Kombucha’s popularity climbs

Chris’ Critiques

Kombucha, a fermented tea beverage, has become quite the trendy drink in recent years.

Believed to originate around 200 B.C. in Asia, according to the journal “Comprehensive Reviews in Food Science and Food Safety,” Kombucha is not a new find in the world of home-remedies.

That isn’t stopping its popularity from continuing to rise. Kombucha sales could increase to $656.7 million in the U.S. alone by 2019, according to the research firm Euromonitor International.  

The beverage is made using a symbiotic culture of bacteria and yeast called scoby that looks like a jellyfish.

During the process, the bacteria eat the sugar and produce nutrients, organic acids, a trace amount of alcohol and carbonation. Other flavors, like pear, cherry and lemon can be added after fermentation, or it can be left plain.

While kombucha can be brewed at home using your own scoby, most grocery stores, like City Market and Healthy Living Cafe, now carry the vinegary beverage. The fermented tea is served cold and tastes slightly sour and fruity with a light carbonation.

Much of the recent interest in kombucha has come from its list of supposed benefits.

“My mom read a book about how probiotics are good for your brain, so now I drink kombucha,” sophomore Leslie VanDeMark said. “It’s an acquired taste — some flavors are pretty gross — I prefer the fruity ones.”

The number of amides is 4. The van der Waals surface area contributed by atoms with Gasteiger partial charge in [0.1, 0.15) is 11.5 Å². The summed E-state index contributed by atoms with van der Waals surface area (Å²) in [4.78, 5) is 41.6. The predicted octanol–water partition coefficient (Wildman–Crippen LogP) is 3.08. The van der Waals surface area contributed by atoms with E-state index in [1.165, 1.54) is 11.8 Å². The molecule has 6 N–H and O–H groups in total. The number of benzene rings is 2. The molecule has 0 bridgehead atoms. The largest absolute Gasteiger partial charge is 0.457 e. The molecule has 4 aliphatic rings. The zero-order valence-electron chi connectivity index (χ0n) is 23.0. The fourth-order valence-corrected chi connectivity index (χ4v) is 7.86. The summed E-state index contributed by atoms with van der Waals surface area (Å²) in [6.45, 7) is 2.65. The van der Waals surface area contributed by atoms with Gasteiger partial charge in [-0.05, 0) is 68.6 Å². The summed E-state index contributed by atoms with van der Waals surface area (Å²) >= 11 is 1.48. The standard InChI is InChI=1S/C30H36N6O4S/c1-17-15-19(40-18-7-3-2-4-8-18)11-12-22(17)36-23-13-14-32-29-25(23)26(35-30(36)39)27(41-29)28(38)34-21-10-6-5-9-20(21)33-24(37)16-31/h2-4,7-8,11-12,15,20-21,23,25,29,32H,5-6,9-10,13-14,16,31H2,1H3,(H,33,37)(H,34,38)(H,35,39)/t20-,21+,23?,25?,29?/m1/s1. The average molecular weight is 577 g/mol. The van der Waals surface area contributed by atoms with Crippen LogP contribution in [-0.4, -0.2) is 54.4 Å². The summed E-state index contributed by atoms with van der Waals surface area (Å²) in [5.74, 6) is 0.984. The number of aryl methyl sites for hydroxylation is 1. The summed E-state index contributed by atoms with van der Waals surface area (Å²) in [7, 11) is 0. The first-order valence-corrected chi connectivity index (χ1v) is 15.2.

People are banking on health benefits like disease, prevention, energy improvement and even diminished aging effects, according to an a 2013 NPR podcast.

While very little is known about its health properties, kombucha does contain probiotics, which are associated with better digestion and possibly boost the immune system, the podcast states.

I personally find that kombucha gives me an energy boost, helps with digestion when paired with a meal and is nice to sip when I’m feeling sick.

If you’re interested in trying it, Aqua Vitea Kombucha is a local kombucha producer based in Middlebury that offers exotic flavors like Turmeric Sunrise and Hibiscus Ginger Lime.

They even have a Blue Bernie Blueberry flavor named after U.S. Sen. Bernie Sanders (I-Vt.).

Aqua Vitea sells its kombucha in individual bottles, but also has fountains located in local restaurants and grocery stores, where you can fill up a reusable bottle or growler. It is the cheapest way to get kombucha because it’s sold in bulk.

Whether or not you buy into the health-hype, kombucha is an excellent option for a functional beverage to keep you awake during class, substitute sugary sodas or just refresh you.